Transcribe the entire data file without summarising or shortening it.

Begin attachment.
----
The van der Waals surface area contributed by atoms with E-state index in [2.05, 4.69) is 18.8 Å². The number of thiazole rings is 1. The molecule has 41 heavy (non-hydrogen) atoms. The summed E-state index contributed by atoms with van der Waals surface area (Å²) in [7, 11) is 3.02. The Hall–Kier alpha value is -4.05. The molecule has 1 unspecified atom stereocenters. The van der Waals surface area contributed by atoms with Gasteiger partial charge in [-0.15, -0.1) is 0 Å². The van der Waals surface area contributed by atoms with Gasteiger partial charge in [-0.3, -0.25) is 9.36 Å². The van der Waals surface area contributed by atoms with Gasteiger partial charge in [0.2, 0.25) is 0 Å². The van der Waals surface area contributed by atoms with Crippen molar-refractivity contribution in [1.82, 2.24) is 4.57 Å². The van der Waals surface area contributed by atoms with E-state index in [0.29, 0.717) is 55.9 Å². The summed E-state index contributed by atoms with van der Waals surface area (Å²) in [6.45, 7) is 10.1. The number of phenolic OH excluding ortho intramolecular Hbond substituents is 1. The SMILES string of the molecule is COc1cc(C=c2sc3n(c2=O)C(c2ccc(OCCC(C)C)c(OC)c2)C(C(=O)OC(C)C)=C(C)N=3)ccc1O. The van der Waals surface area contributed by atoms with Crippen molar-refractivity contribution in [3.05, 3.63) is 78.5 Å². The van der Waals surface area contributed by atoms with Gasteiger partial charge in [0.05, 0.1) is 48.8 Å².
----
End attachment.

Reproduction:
The van der Waals surface area contributed by atoms with E-state index in [2.05, 4.69) is 18.8 Å². The number of thiazole rings is 1. The molecule has 41 heavy (non-hydrogen) atoms. The summed E-state index contributed by atoms with van der Waals surface area (Å²) in [7, 11) is 3.02. The Hall–Kier alpha value is -4.05. The molecule has 1 unspecified atom stereocenters. The van der Waals surface area contributed by atoms with Gasteiger partial charge in [-0.15, -0.1) is 0 Å². The van der Waals surface area contributed by atoms with Gasteiger partial charge in [-0.3, -0.25) is 9.36 Å². The van der Waals surface area contributed by atoms with Gasteiger partial charge in [0.2, 0.25) is 0 Å². The van der Waals surface area contributed by atoms with Crippen molar-refractivity contribution in [1.82, 2.24) is 4.57 Å². The van der Waals surface area contributed by atoms with E-state index in [0.29, 0.717) is 55.9 Å². The summed E-state index contributed by atoms with van der Waals surface area (Å²) in [6.45, 7) is 10.1. The number of phenolic OH excluding ortho intramolecular Hbond substituents is 1. The SMILES string of the molecule is COc1cc(C=c2sc3n(c2=O)C(c2ccc(OCCC(C)C)c(OC)c2)C(C(=O)OC(C)C)=C(C)N=3)ccc1O. The van der Waals surface area contributed by atoms with Crippen molar-refractivity contribution in [3.05, 3.63) is 78.5 Å². The van der Waals surface area contributed by atoms with Gasteiger partial charge in [0.05, 0.1) is 48.8 Å².